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Routing basics, CEF and static routing

Routing basics, CEF and static routing

This presentation covers how packet forwarding is done on the networking devices, how Cisco Express Forwarding (CEF) works and different ways to do static routing.

Dmitry Figol

May 25, 2016

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  1. 4 • Routing • Finding the optimal way towards destination

    • Switching • Moving packet between interfaces Intro to routing and switching
  2. 5 • When the packet comes in, the router does

    the following: • Checks and removes L2 header, gets destination IP • Routing process • Switching process • L2 encapsulation Packet forwarding
  3. 6 • Find the longest match based on destination IP

    in routing table (RIB) • The goal is to select outgoing interface and Next Hop IP address (if applicable) Routing process
  4. 8 • Recursive Lookup • Contains useless information for forwarding:

    • For example, Administrative Distance and Metric • Single lookup has linear complexity O(n) • Stored in RAM • Verification: show ip route [ip-address [mask]] Routing table (cont.)
  5. 9 • Metric (maximum is 232-1 = 4294967295): • Used

    to choose the best route within a single routing protocol (there are exceptions) • Administrative distance (0..255): • Used to choose the best route between routing protocols Routing table (cont.)
  6. 10 Routing table (cont.) - AD Route Source Value Connected

    0 Static 1 EIGRP summary 5 eBGP 20 EIGRP internal 90 IGRP 100 OSPF 110 IS-IS 115 Route Source Value RIP 120 EGP 140 ODR 160 EIGRP external 170 iBGP 200 NHRP 250 DHCP learned 254 Unknown* (not installed) 255
  7. 11 • Static • Dynamic: • IGP: • Distance-vector (RIP,

    EIGRP) • Link-state (OSPF, IS-IS) • EGP: • Path-vector (BGP) Routing protocols
  8. 13 • Knowing outgoing interface and Next Hop address is

    not always enough for packet rewrite • Point-to-point links (PPP, HDLC) – no additional information required • Point-to-multipoint links (Ethernet, Frame-relay, ATM) – L2 Destination Address is required (from ARP cache, Frame-Relay/ATM mappings) L2 Encapsulation
  9. 14 • Data plane – traffic through the device •

    Control plane – traffic to the device: • Routing protocols hello/updates • BPDU • FHRP and others • Management plane – part of control plane: • SSH/Telnet • SNMP Traffic types
  10. 15 • Central processing unit (CPU) is the brains of

    the network device • Handles control plane • Can do anything • Can’t do packet forwarding with high throughput *Note: DPDK project enables x86 multi-core processors to forward 200+ Gbps Processors: CPU and ASIC
  11. 16 • Application specific integrated circuit (ASIC) is circuit with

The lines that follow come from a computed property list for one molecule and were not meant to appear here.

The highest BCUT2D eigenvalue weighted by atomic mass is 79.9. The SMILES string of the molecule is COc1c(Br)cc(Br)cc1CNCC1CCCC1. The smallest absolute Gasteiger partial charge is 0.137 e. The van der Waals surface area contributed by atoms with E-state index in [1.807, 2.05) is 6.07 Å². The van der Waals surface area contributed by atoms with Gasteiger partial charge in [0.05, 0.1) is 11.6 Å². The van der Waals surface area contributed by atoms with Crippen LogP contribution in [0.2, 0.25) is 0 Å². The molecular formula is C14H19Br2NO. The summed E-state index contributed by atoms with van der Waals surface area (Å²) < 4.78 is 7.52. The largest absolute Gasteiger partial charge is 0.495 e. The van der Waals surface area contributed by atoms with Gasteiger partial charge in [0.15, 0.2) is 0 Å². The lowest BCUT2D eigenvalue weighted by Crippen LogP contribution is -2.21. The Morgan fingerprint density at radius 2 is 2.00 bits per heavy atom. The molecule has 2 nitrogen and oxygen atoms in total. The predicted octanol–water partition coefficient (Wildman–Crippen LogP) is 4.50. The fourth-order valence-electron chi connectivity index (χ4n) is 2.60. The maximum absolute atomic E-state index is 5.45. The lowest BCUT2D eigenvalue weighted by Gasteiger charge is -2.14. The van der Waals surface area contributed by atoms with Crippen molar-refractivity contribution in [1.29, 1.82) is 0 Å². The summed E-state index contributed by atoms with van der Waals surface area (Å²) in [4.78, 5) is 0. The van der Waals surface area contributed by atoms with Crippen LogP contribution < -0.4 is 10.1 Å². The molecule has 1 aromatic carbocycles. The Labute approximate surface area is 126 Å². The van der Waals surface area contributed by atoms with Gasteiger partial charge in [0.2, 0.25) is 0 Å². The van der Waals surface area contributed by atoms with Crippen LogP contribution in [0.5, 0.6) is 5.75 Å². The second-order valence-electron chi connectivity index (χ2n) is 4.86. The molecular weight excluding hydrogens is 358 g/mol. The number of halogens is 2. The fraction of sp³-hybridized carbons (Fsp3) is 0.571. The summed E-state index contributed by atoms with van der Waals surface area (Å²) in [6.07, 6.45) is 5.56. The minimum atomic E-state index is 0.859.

transistors • Very fast, but dumb • Designed specifically to move packets • Expensive • Not possible to program new features • Responsible for data plane Processors: CPU and ASIC
  12. 17 • Random Access Memory (RAM) is the most common

    type of memory • Value is accessed by pointer (memory address) • Cheap Memory: RAM, CAM and TCAM
  13. 18 • Content-addressable memory (CAM) • Value is accessed by

    a key, not a pointer • Very fast • Expensive • High power consumption • O(1) constant time lookup • Used in switches for MAC address table Memory: RAM, CAM and TCAM
  14. 19 • Ternary Content-addressable memory (TCAM) • Value is accessed

    by a key, which consists of not only 0 and 1, but also don’t care bits. • Very expensive • High power consumption • O(1) constant time lookup! • Used for next-hop lookup (CEF table), ACL (security and QoS) Memory: RAM, CAM and TCAM
  15. 20 • Recursive lookup is performed by CPU in RIB

    • There is special process responsible for process-switching – IP Input • The following traffic is process-switched: • Control plane • Locally generated (not all) • No L2 adjacency information • ACL logging Process-switching
  16. 21 • First packet for source-destination IP pair is process-switched

    • IP pair and corresponding encapsulation information is added to the cache • Following packets are forwarding based on the entry in cache • Deprecated Fast-switching
  17. 23 • The idea is to precompute and optimize information

    in RIB: • Resolve recursive lookup and get rid of useless information • Add pointer to pre-built L2 header in Adjacency table • The new table is called Forwarding Information Base (FIB) or CEF table: • Contains prefix, NH, outgoing interface, pointer to L2 header • Stored in DRAM [O(1) using 256-way mtrie data structure] and TCAM [if exists, also O(1), but much faster] • The lookup is done during the interrupt (process scheduling is not required) Cisco Express Forwarding (CEF)
  18. 24 • Verification: show ip cef [ip-address [mask]] [detail] [internal]

    • Shows NH, outgoing interface, MPLS labels (if applicable) • Internal keyword shows pointer to Adjacency entry and hash buckets • Disable CEF: (config)# no ip cef CEF (cont.)
  19. 25 • CEF process takes information from all L3-to-L2 mappings